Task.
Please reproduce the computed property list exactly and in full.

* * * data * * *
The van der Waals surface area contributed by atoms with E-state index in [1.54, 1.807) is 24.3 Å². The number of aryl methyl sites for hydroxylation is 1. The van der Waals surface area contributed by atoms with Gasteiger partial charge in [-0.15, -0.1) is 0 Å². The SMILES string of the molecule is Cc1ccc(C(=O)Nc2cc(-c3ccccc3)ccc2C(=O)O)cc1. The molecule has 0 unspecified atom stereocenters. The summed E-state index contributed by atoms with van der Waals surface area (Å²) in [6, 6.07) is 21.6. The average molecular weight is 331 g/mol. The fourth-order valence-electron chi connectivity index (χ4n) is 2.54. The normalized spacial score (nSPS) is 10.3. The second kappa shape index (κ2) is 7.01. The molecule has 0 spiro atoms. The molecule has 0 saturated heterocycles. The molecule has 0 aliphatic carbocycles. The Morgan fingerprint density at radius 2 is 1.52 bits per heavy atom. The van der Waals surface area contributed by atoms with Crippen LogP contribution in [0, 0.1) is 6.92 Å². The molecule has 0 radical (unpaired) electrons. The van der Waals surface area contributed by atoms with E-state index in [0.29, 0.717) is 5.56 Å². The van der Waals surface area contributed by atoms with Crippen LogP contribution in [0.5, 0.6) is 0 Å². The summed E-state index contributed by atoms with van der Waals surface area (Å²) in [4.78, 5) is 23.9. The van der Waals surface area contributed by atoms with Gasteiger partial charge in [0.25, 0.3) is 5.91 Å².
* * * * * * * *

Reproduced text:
The van der Waals surface area contributed by atoms with E-state index in [1.54, 1.807) is 24.3 Å². The number of aryl methyl sites for hydroxylation is 1. The van der Waals surface area contributed by atoms with Gasteiger partial charge in [-0.15, -0.1) is 0 Å². The SMILES string of the molecule is Cc1ccc(C(=O)Nc2cc(-c3ccccc3)ccc2C(=O)O)cc1. The molecule has 0 unspecified atom stereocenters. The summed E-state index contributed by atoms with van der Waals surface area (Å²) in [6, 6.07) is 21.6. The average molecular weight is 331 g/mol. The fourth-order valence-electron chi connectivity index (χ4n) is 2.54. The normalized spacial score (nSPS) is 10.3. The second kappa shape index (κ2) is 7.01. The molecule has 0 spiro atoms. The molecule has 0 saturated heterocycles. The molecule has 0 aliphatic carbocycles. The Morgan fingerprint density at radius 2 is 1.52 bits per heavy atom. The van der Waals surface area contributed by atoms with Crippen LogP contribution in [0, 0.1) is 6.92 Å². The molecule has 0 radical (unpaired) electrons. The van der Waals surface area contributed by atoms with E-state index in [0.29, 0.717) is 5.56 Å². The van der Waals surface area contributed by atoms with Crippen LogP contribution in [0.5, 0.6) is 0 Å². The summed E-state index contributed by atoms with van der Waals surface area (Å²) in [4.78, 5) is 23.9. The van der Waals surface area contributed by atoms with Gasteiger partial charge in [0.25, 0.3) is 5.91 Å².